Review by Laura Di Piazza
Galen Cheney detours us away from any expected pleasantries and motors us straight to the gritty and raw levels of the streets, be they our internal, external, peaceful and/or chaotic spaces. Cheney’s current exhibit Street Level at BCA in Burlington, Vermont, includes the multi-layered, graffiti style abstract pathways of Street Fair, which can be reminiscent of NYC street art in the 1970’s and 80’s.
Galen Cheney, Street Fair, 2011, mixed media on birch panels
Born in Los Angeles but showing her New England roots through the use of birch panels, Cheney separates and positions these panels in Cross Town and Lariat (lasso type rope) that reveal the disconnections and flow of a city’s accessibility for or from it’s inhabitants. One city and countless ways to move around it or get stuck within it. Cheney inscribes ancient letterforms in urban settings and includes 19th and early 20th century calligraphic lettering, which in some places pop out or hide out among the high-energy spaces of the paintings.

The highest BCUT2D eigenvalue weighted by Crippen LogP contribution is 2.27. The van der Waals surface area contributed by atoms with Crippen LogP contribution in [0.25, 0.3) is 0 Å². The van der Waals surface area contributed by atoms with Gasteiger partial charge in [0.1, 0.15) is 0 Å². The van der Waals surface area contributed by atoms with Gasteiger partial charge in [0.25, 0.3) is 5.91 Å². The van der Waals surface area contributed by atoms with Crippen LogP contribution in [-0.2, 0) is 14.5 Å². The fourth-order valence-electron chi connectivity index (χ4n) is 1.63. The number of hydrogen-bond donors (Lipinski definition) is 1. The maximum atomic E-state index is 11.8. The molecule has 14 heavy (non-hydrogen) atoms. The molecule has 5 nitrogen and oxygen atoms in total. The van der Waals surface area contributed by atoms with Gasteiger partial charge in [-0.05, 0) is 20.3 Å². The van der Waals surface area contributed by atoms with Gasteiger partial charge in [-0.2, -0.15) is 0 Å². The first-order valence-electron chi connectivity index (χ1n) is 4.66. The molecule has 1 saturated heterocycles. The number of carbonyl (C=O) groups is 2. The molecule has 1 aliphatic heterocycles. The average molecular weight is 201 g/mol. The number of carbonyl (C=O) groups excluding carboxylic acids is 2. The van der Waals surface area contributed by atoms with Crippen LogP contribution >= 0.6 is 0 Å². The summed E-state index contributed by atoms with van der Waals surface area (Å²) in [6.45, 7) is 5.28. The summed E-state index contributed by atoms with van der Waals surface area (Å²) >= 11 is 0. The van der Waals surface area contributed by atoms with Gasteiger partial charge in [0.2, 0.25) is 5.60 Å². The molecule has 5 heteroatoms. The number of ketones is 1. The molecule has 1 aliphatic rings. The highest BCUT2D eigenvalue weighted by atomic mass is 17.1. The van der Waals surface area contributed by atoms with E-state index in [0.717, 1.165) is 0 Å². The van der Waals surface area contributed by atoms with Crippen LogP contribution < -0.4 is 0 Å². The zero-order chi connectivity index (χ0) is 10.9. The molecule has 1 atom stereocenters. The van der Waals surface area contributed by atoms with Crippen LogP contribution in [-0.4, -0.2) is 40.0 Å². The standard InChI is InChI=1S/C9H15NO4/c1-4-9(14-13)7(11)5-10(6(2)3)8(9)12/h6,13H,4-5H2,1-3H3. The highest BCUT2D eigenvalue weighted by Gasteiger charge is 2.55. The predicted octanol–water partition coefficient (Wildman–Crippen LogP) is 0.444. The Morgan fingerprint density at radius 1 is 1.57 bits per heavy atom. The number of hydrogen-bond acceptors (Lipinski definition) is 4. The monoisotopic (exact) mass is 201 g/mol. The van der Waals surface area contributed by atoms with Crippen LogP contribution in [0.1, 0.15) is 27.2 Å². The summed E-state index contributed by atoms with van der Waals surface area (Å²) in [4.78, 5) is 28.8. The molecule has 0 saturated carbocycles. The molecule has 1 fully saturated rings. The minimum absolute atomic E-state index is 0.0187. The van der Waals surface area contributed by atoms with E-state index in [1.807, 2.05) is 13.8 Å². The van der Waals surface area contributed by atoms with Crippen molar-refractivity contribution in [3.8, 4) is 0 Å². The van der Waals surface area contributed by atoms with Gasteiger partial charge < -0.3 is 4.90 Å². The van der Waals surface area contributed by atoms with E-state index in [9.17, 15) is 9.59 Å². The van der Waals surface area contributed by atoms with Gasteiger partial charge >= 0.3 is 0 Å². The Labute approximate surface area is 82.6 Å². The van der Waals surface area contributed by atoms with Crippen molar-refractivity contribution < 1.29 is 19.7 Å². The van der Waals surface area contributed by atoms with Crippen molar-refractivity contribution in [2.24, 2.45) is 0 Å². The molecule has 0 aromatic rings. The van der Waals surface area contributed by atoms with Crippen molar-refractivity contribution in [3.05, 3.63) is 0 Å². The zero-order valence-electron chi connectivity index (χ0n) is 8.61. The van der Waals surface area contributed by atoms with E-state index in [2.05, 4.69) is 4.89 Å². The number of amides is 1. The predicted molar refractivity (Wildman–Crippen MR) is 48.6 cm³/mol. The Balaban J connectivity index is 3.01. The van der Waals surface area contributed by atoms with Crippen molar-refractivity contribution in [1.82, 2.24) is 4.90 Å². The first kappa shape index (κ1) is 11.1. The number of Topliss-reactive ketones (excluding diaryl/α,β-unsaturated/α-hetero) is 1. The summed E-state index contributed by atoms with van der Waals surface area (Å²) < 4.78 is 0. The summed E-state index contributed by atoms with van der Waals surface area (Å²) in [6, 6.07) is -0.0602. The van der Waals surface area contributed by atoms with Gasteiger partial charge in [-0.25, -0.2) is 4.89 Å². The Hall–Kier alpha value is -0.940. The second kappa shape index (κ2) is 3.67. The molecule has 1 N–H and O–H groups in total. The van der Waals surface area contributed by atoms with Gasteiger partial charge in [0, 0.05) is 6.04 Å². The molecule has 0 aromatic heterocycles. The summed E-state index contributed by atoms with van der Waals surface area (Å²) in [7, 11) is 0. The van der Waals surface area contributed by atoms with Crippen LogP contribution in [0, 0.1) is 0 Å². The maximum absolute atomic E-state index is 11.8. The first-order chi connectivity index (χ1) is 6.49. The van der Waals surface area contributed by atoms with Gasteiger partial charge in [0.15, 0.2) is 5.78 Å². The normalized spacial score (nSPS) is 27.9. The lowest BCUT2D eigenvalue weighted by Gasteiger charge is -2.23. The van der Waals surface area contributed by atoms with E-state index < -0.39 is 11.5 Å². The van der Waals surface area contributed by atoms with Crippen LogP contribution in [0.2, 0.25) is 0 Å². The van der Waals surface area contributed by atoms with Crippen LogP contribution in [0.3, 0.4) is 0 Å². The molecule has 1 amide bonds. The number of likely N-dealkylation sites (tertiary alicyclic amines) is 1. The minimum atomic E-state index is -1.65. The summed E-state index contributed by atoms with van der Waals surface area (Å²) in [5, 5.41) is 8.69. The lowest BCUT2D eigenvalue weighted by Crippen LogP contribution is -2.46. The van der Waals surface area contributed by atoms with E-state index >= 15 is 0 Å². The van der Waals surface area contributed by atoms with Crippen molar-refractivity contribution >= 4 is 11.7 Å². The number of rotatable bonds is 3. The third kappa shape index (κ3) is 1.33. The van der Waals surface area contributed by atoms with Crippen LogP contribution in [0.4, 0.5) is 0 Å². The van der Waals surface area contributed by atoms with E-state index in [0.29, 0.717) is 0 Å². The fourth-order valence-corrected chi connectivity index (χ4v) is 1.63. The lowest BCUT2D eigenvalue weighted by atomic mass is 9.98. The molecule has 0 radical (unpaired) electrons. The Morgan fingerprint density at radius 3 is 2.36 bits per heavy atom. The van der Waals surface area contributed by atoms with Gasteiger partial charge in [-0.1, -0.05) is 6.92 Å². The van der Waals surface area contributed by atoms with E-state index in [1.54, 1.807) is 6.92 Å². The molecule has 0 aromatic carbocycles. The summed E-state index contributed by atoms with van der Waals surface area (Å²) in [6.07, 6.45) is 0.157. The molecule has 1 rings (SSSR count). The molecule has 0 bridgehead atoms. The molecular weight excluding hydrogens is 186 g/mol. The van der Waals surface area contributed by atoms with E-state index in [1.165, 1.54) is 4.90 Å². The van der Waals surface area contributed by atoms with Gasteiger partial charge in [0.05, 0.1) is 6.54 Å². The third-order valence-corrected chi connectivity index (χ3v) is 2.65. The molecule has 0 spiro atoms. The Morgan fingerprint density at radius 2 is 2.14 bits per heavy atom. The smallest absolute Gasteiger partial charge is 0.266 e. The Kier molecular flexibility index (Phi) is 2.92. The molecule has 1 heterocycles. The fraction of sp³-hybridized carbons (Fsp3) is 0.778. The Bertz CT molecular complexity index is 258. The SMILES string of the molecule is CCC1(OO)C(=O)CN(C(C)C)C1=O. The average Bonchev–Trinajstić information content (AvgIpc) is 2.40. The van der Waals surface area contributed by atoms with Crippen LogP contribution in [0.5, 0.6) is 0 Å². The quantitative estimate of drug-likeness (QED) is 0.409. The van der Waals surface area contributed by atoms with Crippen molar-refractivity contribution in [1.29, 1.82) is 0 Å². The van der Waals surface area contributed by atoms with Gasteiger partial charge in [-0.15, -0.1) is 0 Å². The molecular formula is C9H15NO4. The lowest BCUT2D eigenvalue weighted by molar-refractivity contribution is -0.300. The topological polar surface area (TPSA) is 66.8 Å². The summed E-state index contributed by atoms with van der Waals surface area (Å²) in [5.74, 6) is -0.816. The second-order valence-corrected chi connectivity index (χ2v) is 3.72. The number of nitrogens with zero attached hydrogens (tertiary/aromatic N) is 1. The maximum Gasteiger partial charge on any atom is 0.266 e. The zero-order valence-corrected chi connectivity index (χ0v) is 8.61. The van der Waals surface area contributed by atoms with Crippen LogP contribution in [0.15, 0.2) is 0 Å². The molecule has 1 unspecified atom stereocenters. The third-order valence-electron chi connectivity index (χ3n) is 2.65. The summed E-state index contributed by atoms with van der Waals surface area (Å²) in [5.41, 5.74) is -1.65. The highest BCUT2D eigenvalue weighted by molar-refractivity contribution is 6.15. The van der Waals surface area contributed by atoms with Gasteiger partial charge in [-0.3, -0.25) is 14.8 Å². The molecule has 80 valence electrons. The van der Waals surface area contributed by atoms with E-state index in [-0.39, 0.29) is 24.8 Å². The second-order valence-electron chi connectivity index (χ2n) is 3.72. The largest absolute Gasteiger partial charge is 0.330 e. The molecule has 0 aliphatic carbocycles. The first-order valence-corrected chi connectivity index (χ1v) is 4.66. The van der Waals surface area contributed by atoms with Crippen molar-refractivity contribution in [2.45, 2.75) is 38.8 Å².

The brilliant colors and labyrinth-style paths, the eyes try to follow, express the vibrancy of a highly alert state. If one is sleeping will they fall off the Dr. Seuss-like striped highways?
In the Calligraffiti paintings there’s interconnectivity among the tubular shapes that do not appear to be constrictive. In them Cheney develops her own curvaceous alphabet.
Galen Cheney, Calligraffiti 1, 2 & 3, 2012, oil on birch panels
Galen Cheney, Periscope, 2012, oil on birch panel
The artist describes her work as having it’s “own energy and direction almost apart from [herself]”. When viewing the external scenes, and possibly internal ever-negotiating psyche in pieces such as Periscope, Street Level journeys us out of any lazy-boy cushioned bubble we may live in when we walk through it.